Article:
Infinity War is the culmination of 10 years of Marvel movies and as a result, feels overstuffed while at the same time like it cut out a lot of material. Nearly every major character in the MCU is here and you can just feel the movie trying to give enough for each of them to do without feeling bloated but as a result, some characters feel underutilized. But it is also not entirely the directors’ fault. I’ve laid several criticisms at them over the years, from Winter Soldier being an overrated knock-off of much better 70s conspiracy thrillers, to my recent reevaluation of Civil War to just enjoyable enough, but the Russo Brothers this time around had an exceedingly difficult task even for the likes of John Ford, Orson Welles, David Lean, or Akira Kurosawa. There is so much going on at once, the fact this movie has any semblance of coherence is astounding. Seeing them try and manage this juggling act and succeeding in making it not fall flat on its face is a miracle in and of itself.

I may not be the biggest fan of the kind of movie Infinity War is, but many more do love it, if the audience in my own theater on opening Friday night, April 27th and the subsequent box office is any indication. I can hardly be mad though. These big, BIG everyone team up movies against giant guy who wants to destroy things open after 3-4 years of the kind of movie I like, which is the more smaller-scale, more focused on a certain few characters like we had last year. So if having these big team up movies every 3-4 years is the price to pay for several of the kind of movie I prefer for each year in between, I consider myself being given the better end of that deal.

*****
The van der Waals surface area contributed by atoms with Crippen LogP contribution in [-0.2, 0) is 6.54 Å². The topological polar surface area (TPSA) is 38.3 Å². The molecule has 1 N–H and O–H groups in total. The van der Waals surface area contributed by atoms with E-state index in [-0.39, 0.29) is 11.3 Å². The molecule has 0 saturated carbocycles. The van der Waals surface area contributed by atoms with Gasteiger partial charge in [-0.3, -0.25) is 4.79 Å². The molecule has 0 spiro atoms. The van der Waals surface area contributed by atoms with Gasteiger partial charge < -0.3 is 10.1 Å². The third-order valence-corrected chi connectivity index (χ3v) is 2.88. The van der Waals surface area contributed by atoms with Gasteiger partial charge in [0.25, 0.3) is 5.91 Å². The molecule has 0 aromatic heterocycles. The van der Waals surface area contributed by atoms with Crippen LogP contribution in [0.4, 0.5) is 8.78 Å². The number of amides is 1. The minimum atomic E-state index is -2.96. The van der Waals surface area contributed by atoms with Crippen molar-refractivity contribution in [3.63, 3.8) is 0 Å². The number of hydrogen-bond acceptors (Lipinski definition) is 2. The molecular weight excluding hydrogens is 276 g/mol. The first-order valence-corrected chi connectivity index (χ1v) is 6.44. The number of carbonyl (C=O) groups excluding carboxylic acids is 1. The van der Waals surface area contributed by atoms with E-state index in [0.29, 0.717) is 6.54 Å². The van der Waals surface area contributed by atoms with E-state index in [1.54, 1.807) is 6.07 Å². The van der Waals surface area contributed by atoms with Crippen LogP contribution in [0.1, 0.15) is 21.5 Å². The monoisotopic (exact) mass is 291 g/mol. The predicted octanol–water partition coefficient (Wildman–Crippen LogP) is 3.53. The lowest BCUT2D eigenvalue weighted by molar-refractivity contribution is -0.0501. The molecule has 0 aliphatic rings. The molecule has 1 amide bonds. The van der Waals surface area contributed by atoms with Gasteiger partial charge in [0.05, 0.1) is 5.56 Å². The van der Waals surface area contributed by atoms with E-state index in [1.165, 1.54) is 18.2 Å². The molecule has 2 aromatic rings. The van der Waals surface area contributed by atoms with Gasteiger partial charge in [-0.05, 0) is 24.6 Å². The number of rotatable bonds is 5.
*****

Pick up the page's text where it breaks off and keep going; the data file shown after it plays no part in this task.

Now then, the opening scene is actually very good. It gave me the brief hope that this movie was going to win me over. That I was finally going to really get interested in Thanos (Josh Brolin) and what he really is! After years of doing nothing in these movies, we were finally going to see him in action! Thanos massacres the entirety of the surviving Asgardians from Thor: Ragnarok, Thor (Chris Hemsworth) is lost in space, Hulk (Mark Ruffalo) is sent to earth in a desperate plea to warn earth about Thanos. Then comes the rest of the movie.